Four Thousand Weeks
- Rebranding of the gig economy as hustle culture and labelling it as an exhilirating life choice.
- I like the idea around the limit-embracing life: the problem isn't around limited time, but a pressure to realise our own delusions of grandeur.
- I appreciated the study from Yale University law professor Danil Markovits who showed that those who make the elite university and reap the rewards of high salary find that they face perpetual pressure to work with "crushing intesity" to maintain standards.
- I appreciated the highlight on technology and nth-degree outcomes, like dating apps being a gateway the idea that the grass is always greener, but I think that is obvious.
- I also enjoyed the callout that although Tristan Harris from the Center of Humane Technology sometimes has the doom-and-gloom narrative about social media gamefying attention, that there is also responsibility on us facing our own boredom. I don't think I am polarised either way, but think that is it a combination of both.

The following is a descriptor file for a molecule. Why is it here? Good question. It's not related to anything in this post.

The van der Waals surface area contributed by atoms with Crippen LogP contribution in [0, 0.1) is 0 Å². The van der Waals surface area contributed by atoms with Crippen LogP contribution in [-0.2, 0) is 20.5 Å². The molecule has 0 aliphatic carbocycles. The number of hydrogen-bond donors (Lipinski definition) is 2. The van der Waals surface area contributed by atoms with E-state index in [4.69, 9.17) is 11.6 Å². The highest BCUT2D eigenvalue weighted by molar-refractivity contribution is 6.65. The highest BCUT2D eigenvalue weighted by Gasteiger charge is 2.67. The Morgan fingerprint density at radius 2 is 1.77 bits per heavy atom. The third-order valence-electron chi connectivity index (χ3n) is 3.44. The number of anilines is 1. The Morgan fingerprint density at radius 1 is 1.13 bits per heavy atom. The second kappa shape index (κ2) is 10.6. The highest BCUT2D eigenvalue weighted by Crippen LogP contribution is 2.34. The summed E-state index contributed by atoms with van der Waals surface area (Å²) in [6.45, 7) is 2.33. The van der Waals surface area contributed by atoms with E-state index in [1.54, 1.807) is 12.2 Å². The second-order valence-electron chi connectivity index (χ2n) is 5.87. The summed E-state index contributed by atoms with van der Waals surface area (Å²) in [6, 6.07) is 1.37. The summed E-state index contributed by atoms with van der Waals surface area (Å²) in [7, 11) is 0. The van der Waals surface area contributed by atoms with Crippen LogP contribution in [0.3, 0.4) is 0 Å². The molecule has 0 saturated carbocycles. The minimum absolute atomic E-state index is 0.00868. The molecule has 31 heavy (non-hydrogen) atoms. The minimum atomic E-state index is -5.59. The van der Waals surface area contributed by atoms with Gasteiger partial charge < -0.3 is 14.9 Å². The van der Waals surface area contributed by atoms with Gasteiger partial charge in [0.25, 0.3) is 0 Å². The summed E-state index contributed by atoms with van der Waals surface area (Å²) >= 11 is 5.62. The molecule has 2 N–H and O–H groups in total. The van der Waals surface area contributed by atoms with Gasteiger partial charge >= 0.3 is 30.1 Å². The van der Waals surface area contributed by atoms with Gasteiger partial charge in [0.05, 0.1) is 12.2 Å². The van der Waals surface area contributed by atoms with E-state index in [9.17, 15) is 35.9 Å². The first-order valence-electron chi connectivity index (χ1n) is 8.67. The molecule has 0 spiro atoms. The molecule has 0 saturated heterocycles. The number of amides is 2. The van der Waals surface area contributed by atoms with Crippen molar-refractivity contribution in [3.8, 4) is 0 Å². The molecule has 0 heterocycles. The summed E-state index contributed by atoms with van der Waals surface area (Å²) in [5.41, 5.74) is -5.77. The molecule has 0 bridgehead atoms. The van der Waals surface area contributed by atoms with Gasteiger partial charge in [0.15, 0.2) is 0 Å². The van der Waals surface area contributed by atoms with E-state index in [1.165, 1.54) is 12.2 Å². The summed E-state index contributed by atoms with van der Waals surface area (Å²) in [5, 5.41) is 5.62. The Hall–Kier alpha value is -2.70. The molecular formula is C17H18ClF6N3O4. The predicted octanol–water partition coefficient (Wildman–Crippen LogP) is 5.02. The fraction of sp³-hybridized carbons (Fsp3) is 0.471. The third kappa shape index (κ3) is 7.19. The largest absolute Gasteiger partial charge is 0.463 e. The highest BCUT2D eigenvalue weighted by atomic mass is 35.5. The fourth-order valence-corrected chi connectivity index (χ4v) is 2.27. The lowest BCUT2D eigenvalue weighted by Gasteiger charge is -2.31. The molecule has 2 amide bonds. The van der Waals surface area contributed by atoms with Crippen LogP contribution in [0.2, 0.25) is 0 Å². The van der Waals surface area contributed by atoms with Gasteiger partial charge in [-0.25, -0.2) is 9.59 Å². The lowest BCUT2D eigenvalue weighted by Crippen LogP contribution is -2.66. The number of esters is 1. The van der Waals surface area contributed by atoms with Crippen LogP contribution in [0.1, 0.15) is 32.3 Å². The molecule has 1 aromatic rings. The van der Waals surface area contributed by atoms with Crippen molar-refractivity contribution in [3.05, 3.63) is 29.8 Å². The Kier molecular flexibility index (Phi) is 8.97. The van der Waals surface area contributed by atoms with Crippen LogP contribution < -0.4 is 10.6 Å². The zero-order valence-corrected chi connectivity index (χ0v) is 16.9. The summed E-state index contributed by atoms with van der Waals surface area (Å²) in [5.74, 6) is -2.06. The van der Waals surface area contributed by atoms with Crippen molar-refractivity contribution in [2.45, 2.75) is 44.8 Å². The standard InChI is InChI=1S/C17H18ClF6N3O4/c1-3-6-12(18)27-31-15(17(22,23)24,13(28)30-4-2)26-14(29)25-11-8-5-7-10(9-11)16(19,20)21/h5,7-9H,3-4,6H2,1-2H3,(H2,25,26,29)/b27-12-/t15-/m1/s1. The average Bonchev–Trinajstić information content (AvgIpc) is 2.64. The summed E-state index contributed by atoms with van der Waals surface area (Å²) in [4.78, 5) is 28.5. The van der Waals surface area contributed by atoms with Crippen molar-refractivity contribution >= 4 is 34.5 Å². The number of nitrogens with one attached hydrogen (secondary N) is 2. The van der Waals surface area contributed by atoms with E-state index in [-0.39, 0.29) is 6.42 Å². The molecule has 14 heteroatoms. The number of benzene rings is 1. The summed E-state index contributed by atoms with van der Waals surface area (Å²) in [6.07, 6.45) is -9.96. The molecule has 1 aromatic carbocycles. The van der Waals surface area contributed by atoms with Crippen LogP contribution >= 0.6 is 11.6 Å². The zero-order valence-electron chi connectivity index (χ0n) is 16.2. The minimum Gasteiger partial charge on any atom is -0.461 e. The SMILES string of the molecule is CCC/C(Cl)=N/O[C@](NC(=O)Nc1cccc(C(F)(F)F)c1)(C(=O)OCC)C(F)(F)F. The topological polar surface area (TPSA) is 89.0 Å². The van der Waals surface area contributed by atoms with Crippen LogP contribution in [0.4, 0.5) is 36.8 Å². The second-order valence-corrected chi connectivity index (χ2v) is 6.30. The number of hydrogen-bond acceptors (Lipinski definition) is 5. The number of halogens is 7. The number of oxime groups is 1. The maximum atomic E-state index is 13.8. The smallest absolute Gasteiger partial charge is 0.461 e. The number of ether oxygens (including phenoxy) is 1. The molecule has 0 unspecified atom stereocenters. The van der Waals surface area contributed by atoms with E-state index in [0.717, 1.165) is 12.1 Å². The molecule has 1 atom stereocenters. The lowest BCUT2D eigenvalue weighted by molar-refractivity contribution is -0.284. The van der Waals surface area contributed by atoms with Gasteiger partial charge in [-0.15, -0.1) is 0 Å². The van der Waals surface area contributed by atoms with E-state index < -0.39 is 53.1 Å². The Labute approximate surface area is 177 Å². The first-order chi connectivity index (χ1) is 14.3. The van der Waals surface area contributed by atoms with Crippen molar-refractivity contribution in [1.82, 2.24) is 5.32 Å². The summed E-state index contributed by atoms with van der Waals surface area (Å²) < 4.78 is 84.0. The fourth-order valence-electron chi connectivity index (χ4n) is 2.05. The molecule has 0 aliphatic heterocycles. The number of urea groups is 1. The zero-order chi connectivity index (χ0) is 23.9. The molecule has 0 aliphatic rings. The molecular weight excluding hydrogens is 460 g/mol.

- I thought the callout on secularity leading towards more confrontation with our finality to be an interesting take.
- "Not knowing something is broken until we find a better way."
- "Pay yourself first." Reminds me of the compound effect in concepts.
- The loneliness of the digital nomad -- Mark Manson.
- Enjoyed the idea of cosmic insignificance.
- You're always doing a lot of "last time" things.
Things I wasn't sure about:
- Driving the idea that perennially incomplete todo lists lead to perennial misery. I agree that hoarding incomplete tasks would lead to stale backlogs when not pruned, but I believe taking time to outline intention helps with recalibrating direction: incomplete todo lists for me are a helpful reminder of what the book conveys that it is impossible to get everything done.
- "We rarely stop to consider things so rationally, though, because that would mean confront the painful truth of our limitations." I agree that we do not stop, but I disagree that it is due to the pain of confronting limitations. I personally think that we are creatures of habit, and when we enforce particular monotony (regardless of duration), we can also just drone into a state where we are not confronting limitations.
- Didn't agree with the hot take that we are fearing to accept finitude when we are in another state.